After some expert supplies the name of our Mystery Bird, we’ll add some details about just who that bird is and where it’s from.

If you recognize this bird, please respond in the Comments Section below, and help to enlighten our readers.

If you have any views on this, or experiences of your own you’d like to share, We’d love to hear from you – please leave a comment below.

Jack

TheNatureOfHiking.com
Find us on , Facebook, and Twitter

 
Leave a comment

Posted by on April 21, 2013 in Mystery Birds

 

Mystery Bird of January 2013

Mystery Bird of January 2013 - Pinterest/via via Wilbur Hot Springs

Mystery Bird of January 2013 – Pinterest/via via Wilbur Hot Springs

Spectacular colors and beautiful white crown. Some kind of heron?

OK, someone, tell us who he is…

There are so many excellent photos of UNIDENTIFIED beautiful birds available on the Internet. This is the next in a series of Monthly Mystery Birds from around the world. This series seeks to tap the knowledge of people who recognize these beauties, and to spread that knowledge to the rest of us. There’s something satisfying about knowing the names of birds. They become more familiar to us and seem more like friends when we know what to call them. Sort of like, “Oh, there’s Brad Pitt”, rather than, “Oh, there’s some guy on the street.”

After some expert supplies the name of our Mystery Bird, we’ll add some details about just who that bird is and where it’s from.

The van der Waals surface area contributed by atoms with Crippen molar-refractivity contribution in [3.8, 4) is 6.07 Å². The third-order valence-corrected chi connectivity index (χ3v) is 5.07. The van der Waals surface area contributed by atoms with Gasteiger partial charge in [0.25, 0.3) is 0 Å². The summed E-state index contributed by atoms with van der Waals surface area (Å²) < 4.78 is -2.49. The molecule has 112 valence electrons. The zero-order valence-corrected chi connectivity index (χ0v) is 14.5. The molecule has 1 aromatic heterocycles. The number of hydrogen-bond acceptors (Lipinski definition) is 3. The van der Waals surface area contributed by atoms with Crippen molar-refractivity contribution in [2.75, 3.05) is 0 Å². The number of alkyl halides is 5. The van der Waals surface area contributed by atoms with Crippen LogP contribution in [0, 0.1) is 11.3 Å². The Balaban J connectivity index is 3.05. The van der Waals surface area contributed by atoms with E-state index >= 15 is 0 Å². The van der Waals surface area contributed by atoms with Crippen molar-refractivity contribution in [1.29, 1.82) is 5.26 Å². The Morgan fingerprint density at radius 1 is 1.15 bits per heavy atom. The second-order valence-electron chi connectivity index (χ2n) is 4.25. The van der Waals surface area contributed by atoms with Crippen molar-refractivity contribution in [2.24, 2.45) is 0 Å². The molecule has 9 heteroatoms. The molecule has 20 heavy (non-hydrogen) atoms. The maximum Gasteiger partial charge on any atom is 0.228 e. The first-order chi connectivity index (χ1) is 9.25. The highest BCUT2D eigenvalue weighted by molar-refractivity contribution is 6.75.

If you recognize this bird, please respond in the Comments Section below, and help to enlighten our readers.

If you have any views on this, or experiences of your own you’d like to share, We’d love to hear from you – please leave a comment below.

Jack
TheNatureOfHiking.com
Find us on , Facebook, and Twitter

 
Leave a comment

Posted by on January 27, 2013 in Mystery Birds

 

Mystery Bird of November – SOLVED

Mystery Bird of November

Mystery Bird of November – by Sergiu Bacioiu on Flickr

What amazing color! Looks like a band on the right leg, so someone must be able to identify this beauty. Great photography Sergiu.

OK, someone, tell us who he is…

And again, many thanks to Jay at naturalistsangle.blogspot.com for identifying this beautiful mystery bird as the Brazilian Tanager (Ramphocelus bresilius) from, you guessed it, Brazil, occurring in the coastal region from Paraíba and southwards to Santa Catarina.  Jay has turned out to be our long-sought expert in identifying many mystery birds from around the world. Great work, Jay.

Brazilian Tanager - farm4.staticflickr.com

Brazilian Tanager – farm4.staticflickr.com

This Tanager behaves aggressively towards other species of birds when disputing for food. Its native habitat is coastal “restingas” — forests which form on sand, acidic, and nutrient-poor soils — but they can sometimes be seen in cities with large, well-wooded parks.They are normally found near water, either the ocean or a river.

The male’s plumage is bright red with black wings and tail feathers. They also have a white spot at the base of their short, strong beak. They acquire this attractive plumage in their second year. The female is slightly duller. Brazilian Tanagers are frugivores, meaning their diet consists exclusively of fruits.

They build a cup shaped nest on branches or hidden amongst foliage in trees. The entrance is usually on the side of the nest. The clutch size is 3-5 greenish-blue, black-spotted eggs which the female incubates alone for 13 days. The chicks fledge 14-17 after hatching but only become fully independent some 3 weeks later. Each pair produces 2-3 clutches per season.

If you have any views on this, or experiences of your own you’d like to share, We’d love to hear from you – please leave a comment below.

Jack
TheNatureOfHiking.com
Find us on , Facebook, and Twitter

 
Leave a comment

Posted by on January 27, 2013 in Mystery Birds